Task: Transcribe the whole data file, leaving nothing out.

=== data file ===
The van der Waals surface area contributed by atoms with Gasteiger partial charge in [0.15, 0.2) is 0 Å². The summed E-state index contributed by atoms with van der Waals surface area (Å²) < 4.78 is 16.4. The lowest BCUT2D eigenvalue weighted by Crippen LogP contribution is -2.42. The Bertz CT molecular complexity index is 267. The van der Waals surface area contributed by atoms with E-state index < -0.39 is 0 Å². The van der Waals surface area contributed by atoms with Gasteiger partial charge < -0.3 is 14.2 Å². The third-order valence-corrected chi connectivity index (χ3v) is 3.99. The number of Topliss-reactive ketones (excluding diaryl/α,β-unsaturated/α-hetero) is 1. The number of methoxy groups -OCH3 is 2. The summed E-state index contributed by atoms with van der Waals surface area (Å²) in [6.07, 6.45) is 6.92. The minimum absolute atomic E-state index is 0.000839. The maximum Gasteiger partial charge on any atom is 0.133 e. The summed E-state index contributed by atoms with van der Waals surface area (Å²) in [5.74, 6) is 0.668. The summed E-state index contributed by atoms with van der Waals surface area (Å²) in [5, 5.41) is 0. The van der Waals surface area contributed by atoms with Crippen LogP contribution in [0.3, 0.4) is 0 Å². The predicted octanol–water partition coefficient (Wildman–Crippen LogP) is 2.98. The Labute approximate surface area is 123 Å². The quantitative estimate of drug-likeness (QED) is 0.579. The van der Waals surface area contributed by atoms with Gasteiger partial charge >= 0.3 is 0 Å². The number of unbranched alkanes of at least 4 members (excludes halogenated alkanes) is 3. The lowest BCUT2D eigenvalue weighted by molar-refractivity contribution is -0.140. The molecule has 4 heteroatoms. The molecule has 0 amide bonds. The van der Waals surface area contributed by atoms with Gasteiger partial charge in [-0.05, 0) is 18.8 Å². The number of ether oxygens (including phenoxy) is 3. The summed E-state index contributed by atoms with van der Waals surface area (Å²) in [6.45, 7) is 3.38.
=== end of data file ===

The van der Waals surface area contributed by atoms with Gasteiger partial charge in [0.15, 0.2) is 0 Å². The summed E-state index contributed by atoms with van der Waals surface area (Å²) < 4.78 is 16.4. The lowest BCUT2D eigenvalue weighted by Crippen LogP contribution is -2.42. The Bertz CT molecular complexity index is 267. The van der Waals surface area contributed by atoms with E-state index < -0.39 is 0 Å². The van der Waals surface area contributed by atoms with Gasteiger partial charge < -0.3 is 14.2 Å². The third-order valence-corrected chi connectivity index (χ3v) is 3.99. The number of Topliss-reactive ketones (excluding diaryl/α,β-unsaturated/α-hetero) is 1. The number of methoxy groups -OCH3 is 2. The summed E-state index contributed by atoms with van der Waals surface area (Å²) in [6.07, 6.45) is 6.92. The minimum absolute atomic E-state index is 0.000839. The maximum Gasteiger partial charge on any atom is 0.133 e. The summed E-state index contributed by atoms with van der Waals surface area (Å²) in [5.74, 6) is 0.668. The summed E-state index contributed by atoms with van der Waals surface area (Å²) in [5, 5.41) is 0. The van der Waals surface area contributed by atoms with Crippen LogP contribution in [0.3, 0.4) is 0 Å². The predicted octanol–water partition coefficient (Wildman–Crippen LogP) is 2.98. The Labute approximate surface area is 123 Å². The quantitative estimate of drug-likeness (QED) is 0.579. The van der Waals surface area contributed by atoms with Gasteiger partial charge >= 0.3 is 0 Å². The number of unbranched alkanes of at least 4 members (excludes halogenated alkanes) is 3. The lowest BCUT2D eigenvalue weighted by molar-refractivity contribution is -0.140. The molecule has 4 heteroatoms. The molecule has 0 amide bonds. The van der Waals surface area contributed by atoms with Gasteiger partial charge in [-0.05, 0) is 18.8 Å². The number of ether oxygens (including phenoxy) is 3. The summed E-state index contributed by atoms with van der Waals surface area (Å²) in [6.45, 7) is 3.38.